The authors also explore trends surrounding the rapid development of micro-credentials and ways to assure quality of Open and Distance Learning (ODL), such as Massive Open Online Courses (MOOCs). “This is not likely to be a passing fad, so more systematic approaches to micro-credentialing are being developed, which in turn raise the issue of more relevant and suitable QA procedures,” explain the authors. This includes looking at ways to turn micro-credentials into stackable units, which could ultimately become full qualifications that are quality assured. 

In 2019, the European MOOC Consortium launched the Common Microcredential Framework. One benefit is that mirco-credentials can be recognized between different higher education institutions, allowing learners to move from one institution to another, and progress to a larger qualification, such as a bachelor’s or master’s degree. 

As for online learning, there is now widespread recognition that different external quality assurance processes for traditional higher education and ODL is not appropriate. For example, in the United Arab Emirates the Commission for Academic Accreditation formerly had special standards for e-learning. However, the criteria for e-learning standards are now interwoven within the standards for face-to-face teaching. And in India, about 15% of  universities will soon be able to provide existing degree programmes exclusively online,  so  long  as  the  programmes  are  not  in  disciplines  that  require  lab  courses  or  other  forms  of  hands-on  study.  

Improving the efficiency of EQA 

Online aspects are also permeating quality assurance processes themselves. The book explores new trends in this area, including online submission of self-assessment reports to reduce the documentation load. While these were in place prior to COVID-19, the authors say more blended models of quality assurance will likely become permanent features to reduce costs and improve efficiency.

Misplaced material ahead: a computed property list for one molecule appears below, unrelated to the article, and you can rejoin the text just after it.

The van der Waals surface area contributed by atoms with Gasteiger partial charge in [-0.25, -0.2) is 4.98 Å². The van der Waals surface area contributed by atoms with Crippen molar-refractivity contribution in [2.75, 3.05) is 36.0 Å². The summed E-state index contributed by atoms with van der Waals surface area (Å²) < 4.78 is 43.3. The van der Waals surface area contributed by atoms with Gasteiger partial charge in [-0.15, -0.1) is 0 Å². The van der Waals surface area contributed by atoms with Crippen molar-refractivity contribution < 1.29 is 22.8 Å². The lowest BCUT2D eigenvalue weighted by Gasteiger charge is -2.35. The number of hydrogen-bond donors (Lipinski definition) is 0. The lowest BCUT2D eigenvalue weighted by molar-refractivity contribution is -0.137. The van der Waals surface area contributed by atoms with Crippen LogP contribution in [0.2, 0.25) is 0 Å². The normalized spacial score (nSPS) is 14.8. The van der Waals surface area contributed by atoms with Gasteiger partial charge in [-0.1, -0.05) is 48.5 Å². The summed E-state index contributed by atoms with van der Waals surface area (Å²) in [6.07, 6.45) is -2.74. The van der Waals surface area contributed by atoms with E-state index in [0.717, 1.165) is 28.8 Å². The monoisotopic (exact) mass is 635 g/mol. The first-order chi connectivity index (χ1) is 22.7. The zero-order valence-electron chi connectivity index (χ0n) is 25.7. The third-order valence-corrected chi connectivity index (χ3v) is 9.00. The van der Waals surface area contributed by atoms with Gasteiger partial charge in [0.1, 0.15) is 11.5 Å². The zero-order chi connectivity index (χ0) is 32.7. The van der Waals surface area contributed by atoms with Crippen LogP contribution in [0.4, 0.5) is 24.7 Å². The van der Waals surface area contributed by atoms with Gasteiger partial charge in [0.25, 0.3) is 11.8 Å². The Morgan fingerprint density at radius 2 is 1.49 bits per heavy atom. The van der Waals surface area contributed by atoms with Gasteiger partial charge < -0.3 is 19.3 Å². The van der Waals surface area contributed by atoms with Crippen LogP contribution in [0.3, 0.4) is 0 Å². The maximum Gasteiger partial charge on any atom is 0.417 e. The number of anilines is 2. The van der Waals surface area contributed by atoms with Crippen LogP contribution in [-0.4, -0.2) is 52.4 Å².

In Egypt, the National Authority for Quality Assurance and Accreditation of Education introduced a new user-friendly electronic application system that will increase the efficiency of the accreditation process. While they need to create a strong back up and security system, the benefits have been far-reaching. The new system has made quality assurance work easier, reduced paperwork, and produced more reliable results. 

Looking forward 

Finally, the authors conclude with a warning for the future. As job markets continue to evolve, so will quality assurance. Ongoing digitization and robotization will affect both the demand for skills and the supply of qualifications. New skills profiles will emerge, and some jobs will either take on new forms, or disappear completely. Therefore, the authors write, “for qualifications to remain relevant, their quality needs  to  be  trusted,  and  QA  needs  to  adapt  to  the  quickly  evolving job market.”

“Over the next few years, I believe this book will be an asset to both higher education institutions and quality assurance agencies to face the inevitable transformations and challenges in the higher education ecosystem."  

- Dr. Youhansen Y. Eid.


6 key themes in quality assurance (QA) innovation:

  • Renewed focus on quality of teaching and learning
  • QA of Open and Distance Learning
  • QA of internationalization
  • Societal impact and engagement
  • Strengthening management of higher education institutions through QA
  • Enhancing the efficiency and cost-effectiveness of external QA operations